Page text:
Why is it that people are completely beside the mark when they are referring to ‘Best Practices’? Last week, Luis Suarez repeated his thoughts about best practices in knowledge management initiatives in his blog ‘Why Best Practices Don’t Work for Knowledge Work’. I think he makes it fairly clear what is wrong with best practices by arguing that:
Best Practices are the worst thing you can apply to any kind of knowledge work. Any kind. Social Computing is no different! More than anything else because best practices will always suggest concepts like static, fixed, inalterable, unmodified, unbeatable, perfect. And, as you can imagine, those are the kind of characteristics that would be rather the opposite to what knowledge is all about and the capturing of some of it; knowledge is supposed to be dynamic, flexible, malleable, modifiable, flowing, a continuous learning experience, imperfect. Always leaving room to improve the already existing knowledge by acquiring plenty more!
Even though his point is clear to me, this week I was confronted with the stubbornness of people who argue they are working in the knowledge management field. I attended a seminar with the title ‘Learning Methods and Learning Technologies: Best Practices’. For years a big group of KM practitioners already argued with sound-proof arguments that best-practice is a waste of time, but still - in 2010 - there are professional networks that cannot grasp the field they are working in and still hold themselves to something that ones was being introduced as a way to learn in - perhaps - simple organizational contexts! You cannot apply this in the complexities of nowadays.
During the seminar I realized that some of the ‘specialists’ confronted with the issue how the organization can best learn, do not apprehend the core of learning - which is knowledge. Learning is all about the transfer of knowledge. So, if you were to work within organizational learning, you should understand how particular ways of thinking originate. Ralph Stacey argues that ‘ways of thinking evolve’. They have a history and understanding this history enables us to understand the nature of the assumptions we are making now as we approach important practical issues. So, every organization has its own history, its own context, and you just cannot reuse an example that might have been successful in one organization with another history and context. Take the example of reusing LEAN from a manufacturing context to a service context. Even though LEAN was successful within the factories of Toyota; it is certainly not automatically a success in other factories, or even other areas of practices.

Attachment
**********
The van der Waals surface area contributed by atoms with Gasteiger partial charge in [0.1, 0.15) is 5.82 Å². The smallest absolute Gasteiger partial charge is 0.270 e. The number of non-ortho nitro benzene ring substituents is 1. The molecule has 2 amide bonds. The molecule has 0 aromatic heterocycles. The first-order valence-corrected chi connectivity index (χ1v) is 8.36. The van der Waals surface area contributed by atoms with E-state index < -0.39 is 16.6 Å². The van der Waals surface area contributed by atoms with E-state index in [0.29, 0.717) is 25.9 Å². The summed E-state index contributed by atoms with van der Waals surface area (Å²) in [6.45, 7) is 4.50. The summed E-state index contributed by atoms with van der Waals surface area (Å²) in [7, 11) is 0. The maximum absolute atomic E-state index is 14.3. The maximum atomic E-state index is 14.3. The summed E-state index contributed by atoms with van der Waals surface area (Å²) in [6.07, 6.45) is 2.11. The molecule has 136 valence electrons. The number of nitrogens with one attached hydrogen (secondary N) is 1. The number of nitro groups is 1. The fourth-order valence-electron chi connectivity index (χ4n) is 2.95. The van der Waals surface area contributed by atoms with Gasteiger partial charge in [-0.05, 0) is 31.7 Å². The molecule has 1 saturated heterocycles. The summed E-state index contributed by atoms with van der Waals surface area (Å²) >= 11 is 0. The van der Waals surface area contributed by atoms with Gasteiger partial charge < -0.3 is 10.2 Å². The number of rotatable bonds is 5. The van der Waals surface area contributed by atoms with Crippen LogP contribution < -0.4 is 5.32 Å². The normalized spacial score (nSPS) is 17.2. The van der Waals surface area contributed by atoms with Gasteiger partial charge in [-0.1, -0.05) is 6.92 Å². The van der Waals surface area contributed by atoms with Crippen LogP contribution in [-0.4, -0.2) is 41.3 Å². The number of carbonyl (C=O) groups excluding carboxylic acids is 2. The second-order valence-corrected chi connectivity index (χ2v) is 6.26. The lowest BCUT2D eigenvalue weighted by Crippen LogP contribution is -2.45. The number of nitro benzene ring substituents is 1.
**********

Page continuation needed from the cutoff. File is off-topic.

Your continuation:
Another point I want to make about best practices is that we don’t want to standardize the learning. Literature is already pointing out to all the learning possibilities social computing is offering us, because it generates diversity. Without having this diversity we would all look through the really small hole in the hoarding at the same time. However, social computing is exposing us to people who are looking at the same object through other holes in the hoarding. And when we can easily connect to these people, our view on reality will certainly improve. This certainly results in more sustainable improvements while making a decision. (By the way: that is also why I think that NING has started to dig its own grave by announcing that the service is not free anymore - connecting easily to each other is the power of social networking sites)
Think about Twitter ... so many people with the same interests ... But they are all looking through a different hole to the same topic. They are filtering their external sensations differently. Based on a set of keywords I try to make sense of what could be interesting for me. I use Google Reader, Delicious and StumbleUpon. However, another person, is using other tools to filter the external sensation and - because they have an other knowledge based, they use a different set of keywords that describe the same topic I am also looking at. Thus, they find stuff I never found before, and by sending this through social networks you give a fragment to the others and if the other are doing the same, you get an other fragment back.
Let’s go back to the seminar again. The reason why some of the participants of the seminar probably do not grasp the meaning of their area of ‘expertise’ is that they are not aware of the world around them. I have often heard that Twitter is like a echo-room. During the seminar I experienced the meaning of the echo-room. None of the 30+ participants had Twitter, so I was talking to myself. Is this bad? Yes! Twitter and other social media tools and technologies are great ways to understand the working of diversity in learning. But when they are not bothered to experiment with it, how would they know.